TALLAHASSEE -- It’s been 20 years since Hurricane Andrew ripped the roof off of Dr. Albert Zbik’s South Miami-Dade home, and flung it into his pool.
Zbik recalled that his insurer at the time, State Farm, reacted “superbly” in the chaotic hours after the storm, handing him a $10,000 check for his family’s immediate living expenses.
Now, he’s covered by Citizens Property Insurance Corp., which has been raising rates and slashing coverage under the premise that it is one storm away from financial collapse.
“I don’t think Citizens would treat me as well” as State Farm, he said. “They’re cutting back on coverage. It’s an impending nightmare.”
Though history and science indicate hurricanes like Andrew hit Florida about once every 50 years, its 20th anniversary and the latest approaching tropical storm — Isaac — have many asking a crucial question: What would happen to the state’s largest insurer this year if another super-storm slammed Florida?
Despite Citizens’ claims of financial instability, a review of its books shows the insurer would, in fact, have enough money to pay its claims after an Andrew-like storm. After seven hurricane-free years, Citizens has amassed a giant cash surplus of $6.2 billion, making it highly unlikely that the state-run insurer would have to levy so-called “hurricane taxes” to pay for claims after a storm.
However, homeowners covered with Citizens may find that getting a claim filled can involve of a whirlwind of litigation, coverage denials and fine-print surprises.
For Zbik, rather than receiving $10,000 upfront, he estimates that he would have to pay as much as $7,000 out-of-pocket before his Citizens coverage kicked in. Since Hurricane Andrew, private insurers like State Farm have pulled out of large swaths of the state, leaving homeowners with a government-run insurance company that, in many cases, does not want them.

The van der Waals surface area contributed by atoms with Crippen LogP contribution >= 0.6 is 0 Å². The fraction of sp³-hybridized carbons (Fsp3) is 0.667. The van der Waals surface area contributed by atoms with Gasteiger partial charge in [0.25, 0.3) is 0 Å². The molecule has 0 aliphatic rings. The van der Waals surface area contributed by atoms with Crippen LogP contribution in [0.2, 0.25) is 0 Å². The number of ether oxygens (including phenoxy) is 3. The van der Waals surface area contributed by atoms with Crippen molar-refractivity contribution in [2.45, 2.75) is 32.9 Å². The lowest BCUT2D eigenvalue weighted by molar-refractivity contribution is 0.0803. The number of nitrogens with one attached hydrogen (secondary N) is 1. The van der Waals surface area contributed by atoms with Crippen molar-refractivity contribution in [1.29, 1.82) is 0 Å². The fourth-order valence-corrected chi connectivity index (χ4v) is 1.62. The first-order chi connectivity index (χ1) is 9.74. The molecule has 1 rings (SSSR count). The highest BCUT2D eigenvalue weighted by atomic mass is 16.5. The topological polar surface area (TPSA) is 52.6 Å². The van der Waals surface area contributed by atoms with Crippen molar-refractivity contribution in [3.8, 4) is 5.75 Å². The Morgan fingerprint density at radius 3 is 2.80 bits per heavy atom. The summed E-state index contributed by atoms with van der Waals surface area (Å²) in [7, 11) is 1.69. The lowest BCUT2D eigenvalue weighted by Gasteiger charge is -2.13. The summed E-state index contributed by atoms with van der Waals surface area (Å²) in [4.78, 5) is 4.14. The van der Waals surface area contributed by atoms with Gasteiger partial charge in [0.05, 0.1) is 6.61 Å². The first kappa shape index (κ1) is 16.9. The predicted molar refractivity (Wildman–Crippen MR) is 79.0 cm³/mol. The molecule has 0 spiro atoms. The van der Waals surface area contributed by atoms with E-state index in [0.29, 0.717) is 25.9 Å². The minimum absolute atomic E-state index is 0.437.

“Our objective is to remove policies from Citizens, and then provide them with qualified alternatives to Citizens,” said company president Barry Gilway. “That will be a huge area that I focus on and my team focuses on.”
At the direction of Gov. Rick Scott, Citizens has advanced a series of rate hikes and coverage reductions, in an aggressive campaign to make the state-run insurer less attractive than the shrinking private market.
Company leaders regularly point to state law that says when Citizens runs out of money, it must levy so-called “hurricane taxes” on most consumers to cover its shortfall. Those taxes are tacked onto annual insurance premiums as “assessments,” and Floridians are still paying charges stemming from the brutal 2004 and 2005 hurricane seasons.
But during the recent hurricane-free streak, Citizens has saved up billions of dollars, a treasure chest that could withstand all but the most devastating of storm seasons without needing a taxpayer bailout.
Compared to the 2004 and 2005 hurricane seasons — which did trigger a taxpayer bailout and emergency assessments — Citizens today has four times as much cash to cover a storm. It has nearly twice the number of policies (1.4 million). It has $13.6 billion in investments, and an additional $8.4 billion in backup insurance to cover claims.